‘The slow but sure sort always wins’
Picture No A182 (type number into search box to view)
This report of a highly unusual race appeared in the Chicago Tribune, 7 December 1902:
‘Seven huge turtles racing at a snail’s pace across a lawn, cheered on by an interested and excited crowd of spectators, and urged to their highest speed by their enthusiastic riders furnished an amusing spectacle on the Hagenbeck Lawn in Hamburg, where the contest was run.
‘The element of uncertainty, believed requisite in all really good racing, was never more strongly in evidence than in this unique competition. It was for a long time doubtful if any one of the racers would ever cross the mark which meant victory for the young rider.
‘The steeds, all properly groomed with a hose and scrubbing brush, had been carried to the starting line by a band of attendants versed in turtle lore and deeply absorbed in the outcome of the test about to be made. It cannot be truthfully said that the steeds were excited over the prospect, as they gave none of the usual symptoms of racing zeal shown by more nervous organisations on such occasions. They simply clawed about or else remained absolutely quiet, as if they meant to remain in that particular spot an indefinite length of time.
‘It was a different matter with the seven young riders who were to strive for the turtle race championship. Each one was eager to be off and doing. Each rider, armed with a stick from the end of which dangled a piece of cabbage, mounted his steed at the signal to start, and the race was on. Pounding and kicking on the impenetrable shells of the steeds was simply a waste of valuable energy, and shouting or coaxing was equally futile. The turtles appeared to be the most irresponsive mounts imaginable, but they did display a real interest in the cabbage temptingly dangled before their noses and actually developed a suggestion of speed as they stretched out their necks and tried to get a nip at the bait.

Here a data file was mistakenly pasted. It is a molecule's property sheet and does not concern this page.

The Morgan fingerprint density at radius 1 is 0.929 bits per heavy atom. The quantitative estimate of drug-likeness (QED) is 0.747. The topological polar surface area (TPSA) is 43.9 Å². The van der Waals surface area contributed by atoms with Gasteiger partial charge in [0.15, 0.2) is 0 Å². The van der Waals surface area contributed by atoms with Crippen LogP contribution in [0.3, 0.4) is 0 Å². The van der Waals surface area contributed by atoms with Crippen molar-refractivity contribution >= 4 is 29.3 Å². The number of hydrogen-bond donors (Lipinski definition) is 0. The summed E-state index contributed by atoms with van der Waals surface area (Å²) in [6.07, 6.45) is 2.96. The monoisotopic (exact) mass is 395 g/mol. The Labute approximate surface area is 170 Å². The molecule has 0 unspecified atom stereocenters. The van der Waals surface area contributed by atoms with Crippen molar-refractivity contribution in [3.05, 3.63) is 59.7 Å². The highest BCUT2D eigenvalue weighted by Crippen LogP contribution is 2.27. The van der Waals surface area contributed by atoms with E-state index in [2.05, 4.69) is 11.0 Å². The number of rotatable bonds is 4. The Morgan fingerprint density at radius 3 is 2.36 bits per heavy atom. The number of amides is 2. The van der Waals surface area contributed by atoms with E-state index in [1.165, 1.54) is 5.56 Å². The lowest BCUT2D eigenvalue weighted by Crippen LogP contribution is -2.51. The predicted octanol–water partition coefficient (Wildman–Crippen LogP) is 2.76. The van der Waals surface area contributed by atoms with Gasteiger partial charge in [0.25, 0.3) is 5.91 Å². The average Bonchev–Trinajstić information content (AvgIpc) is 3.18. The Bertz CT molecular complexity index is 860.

‘If by chance any young rider carelessly permitted the cabbage to come too close to the nose of the turtle it would be snapped up in an instant, and then there would be a long wait until that particular turtle had finished its cabbage luncheon and was ready to strive again for another course. While eating cabbage it is useless to ask a turtle to race, the proposal is received with the silent scorn it deserves.
‘The race was a long and weary one, and exceedingly trying on the nerves of all except the steeds. It was not won by the swiftest either, as the swift ones simply would not hold to the course. They would bolt off to the right or to the left in a most illogical manner, only to be shooed back to the proper track by the attendants, who sometimes had difficulty in persuading them of the error of their ways. These sprinters wasted an awful lot of time in expeditions off in sidewise directions and really covered the required distance several times over, but their efforts were misdirected and counted against them rather than in their favour. In the language of the racing man, they literally ran rings around the actual winner, which was one of the slow but sure sort that always wins in turtle races even when a hare is among the entries.
‘The foolish turtles with a disposition to go on perfectly pointless explorations used up their speed idly, but not so the winner. At the outset this one, which was the second from the right in the row, centred its attention on a piece of cabbage which was directly ahead of it in line with the goal. The rider was skilful and showed rare judgment in keeping the inducement just out of reach of the extended nose.
‘The turtle was a single minded, one purposed sort of a creature, and aspired to nothing but that piece of cabbage. So it went ahead and patiently plodded along with that single end in view. The result was victory for the young rider and a liberal amount of cabbage for the steed. The time of the race was not taken.’